Spirit Leaves: Life at an Empath’s Pace


Red-Feather-wideA flamingo pink sun gently slides beneath the horizon; a hemline of seafoam lazily laps at a beige shoreline; a gentle, crystalline curtain of dewy rain softly cascades over fresh spring grass. Everywhere, the natural world reminds us to remain gradual and Zenlike. The realm of the human is another matter. Everything in our hectic existence encourages and supports a swifter pace. Some folks, though, still march to the proverbial beat of a different drummer. For some of us, moving slowly through life has become second nature.

I grew up largely in the ‘burbs, a loner among rank conformists. It took years for me to discover and accept that my essential nature does not lend itself well to a loud, abrupt, reactive existence. I am an empath, among other things; and as such, I seem to require a deep canyon of time in which to move and dwell. My way is not superior to another’s, just different. For me, each day is more akin to a slow, luxurious river, inching its way past purpled rock walls toward the infinite sea. My movements are flowing, meditative. I remain aware of my breath, my thoughts, my dreams. I don’t blast music: I dwell in a serene, open landscape that allows space for my Guides to speak.

Contemporary culture prizes achievement, goals and success; I, on the other hand, value meditation, dreams and imagination. I view life differently. I do not pressure myself to be “doing something” 24/7. It takes time to synthesize the experiences I do have when more actively engaged with work, and with others. I need enough open mental prairie in which to reflect, ponder and integrate. These activities are just as real to me as hiking, biking and running a marathon.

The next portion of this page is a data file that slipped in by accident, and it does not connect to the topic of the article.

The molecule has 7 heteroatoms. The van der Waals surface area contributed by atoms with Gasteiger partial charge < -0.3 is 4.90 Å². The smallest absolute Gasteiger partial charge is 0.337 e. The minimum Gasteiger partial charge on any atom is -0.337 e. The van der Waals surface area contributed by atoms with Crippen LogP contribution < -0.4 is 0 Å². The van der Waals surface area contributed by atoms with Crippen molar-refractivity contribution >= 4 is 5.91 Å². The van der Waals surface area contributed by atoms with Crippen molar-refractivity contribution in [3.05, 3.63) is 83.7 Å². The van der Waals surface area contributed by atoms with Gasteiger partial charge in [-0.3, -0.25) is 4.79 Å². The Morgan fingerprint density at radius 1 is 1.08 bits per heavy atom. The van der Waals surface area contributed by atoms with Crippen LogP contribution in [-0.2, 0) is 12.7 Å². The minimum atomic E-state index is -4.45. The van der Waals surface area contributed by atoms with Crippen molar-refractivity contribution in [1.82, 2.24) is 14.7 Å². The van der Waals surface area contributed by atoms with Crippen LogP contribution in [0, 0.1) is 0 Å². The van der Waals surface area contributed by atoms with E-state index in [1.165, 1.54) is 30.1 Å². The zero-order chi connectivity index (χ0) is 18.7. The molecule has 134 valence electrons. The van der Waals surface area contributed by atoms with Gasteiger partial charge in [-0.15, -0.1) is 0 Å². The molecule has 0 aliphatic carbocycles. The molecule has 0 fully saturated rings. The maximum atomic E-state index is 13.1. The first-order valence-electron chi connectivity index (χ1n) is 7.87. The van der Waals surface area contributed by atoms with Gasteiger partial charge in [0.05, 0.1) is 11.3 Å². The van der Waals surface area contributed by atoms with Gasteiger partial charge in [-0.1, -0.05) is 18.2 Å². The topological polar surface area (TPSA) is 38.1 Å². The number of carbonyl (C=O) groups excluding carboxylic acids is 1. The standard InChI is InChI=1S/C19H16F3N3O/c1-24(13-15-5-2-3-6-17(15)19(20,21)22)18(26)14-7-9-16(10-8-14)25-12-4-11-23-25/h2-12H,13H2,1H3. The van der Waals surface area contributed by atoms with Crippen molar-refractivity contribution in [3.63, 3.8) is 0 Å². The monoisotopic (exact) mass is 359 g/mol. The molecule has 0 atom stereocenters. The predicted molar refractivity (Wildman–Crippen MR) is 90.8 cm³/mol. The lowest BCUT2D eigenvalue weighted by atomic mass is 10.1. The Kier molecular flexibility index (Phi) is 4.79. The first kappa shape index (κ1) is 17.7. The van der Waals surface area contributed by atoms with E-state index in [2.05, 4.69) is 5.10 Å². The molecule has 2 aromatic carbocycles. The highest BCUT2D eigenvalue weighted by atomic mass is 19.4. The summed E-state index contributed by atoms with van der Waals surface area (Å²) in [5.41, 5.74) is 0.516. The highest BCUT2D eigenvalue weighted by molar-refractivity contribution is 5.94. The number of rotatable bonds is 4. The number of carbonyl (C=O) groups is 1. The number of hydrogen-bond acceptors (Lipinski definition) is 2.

We hear the familiar incantation, “There just aren’t enough hours in the day!” Slow folks like me, however, seem to have more than enough time in a single day to accomplish impossibly beautiful things. I wish to have my life paced that way, and so it is. Cedric Red Feather used to quip that he planned to lobby for a Tribal Resolution to add an extra hour to the day, which I thought was pretty clever.

In Mandan spiritual culture, there are Corn Priests. Cedric can recall the names of every one of them, because their names are embedded within a song. There are over 30 altogether, and the penultimate one selected by the Spirits is named “Moves Slowly.” This beautiful name does not mean he was pokey or a lollygagger. It means that he would move skillfully from one object in the landscape to the next rather than startle others with impulsive, rash movements. This tactic gave him strategic skill in hunting or in battle. I think this relative and I would have gotten along well.

I try to carry an open, relaxed quality with me as I move through my day. On the roads, I do not rush: I stay very calm and present. I flow with the changing traffic speeds, allowing ample following distance between my car and the next. I free myself from an obsessive attachment to lists. Instead, if I pause for a moment or two, I am usually able to receive clairaudient impressions of all the items I need. At checkout, I allow that extra heartbeat often denied by lunging, aggressive people. Rather than crowd the person ahead of me, I wait patiently until she has gathered all of her belongings: coins, bills, receipt, wallet. Those extra few moments are always appreciated. One woman even “paid forward” my purchase to reward me for waiting without complaint through her selection and purchase of several lottery tickets.

The next time you go out from your home, stop and breathe. Walk as though every step is the first one after recovering the use of your feet. Appreciate the loving energy of the Earth beneath you. Look up at the open dome of sky. Apprehend the lessons in impermanence offered by the clouds. Inhale love, exhale peace. Realize that with slow, abiding attention, every single moment of life can be engaged as precious and enjoyable.

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Janet Michele Red Feather
Janet Michele Red Feather, J.D., M.A., is a ceremonial singer who has learned over 60 traditional songs in Mandan and Lakota and sings in nine different languages. Janet was a full-time defense litigator in California for nearly eight years. Her life changed significantly after she traveled to North Dakota in 1993 to fast and pray for a way of life. A regular columnist for The Edge, she has also appeared in Psychic Guidepost, FATE Magazine and Species Link. Her book, Song of the Wind (2014, Galde Press), dealt with her experiences as an empath, and her journey through Mandan spiritual culture. She is currently a full-time, tenured English faculty member at Normandale Community College, having taught Composition and Literature for a span of 20 years.


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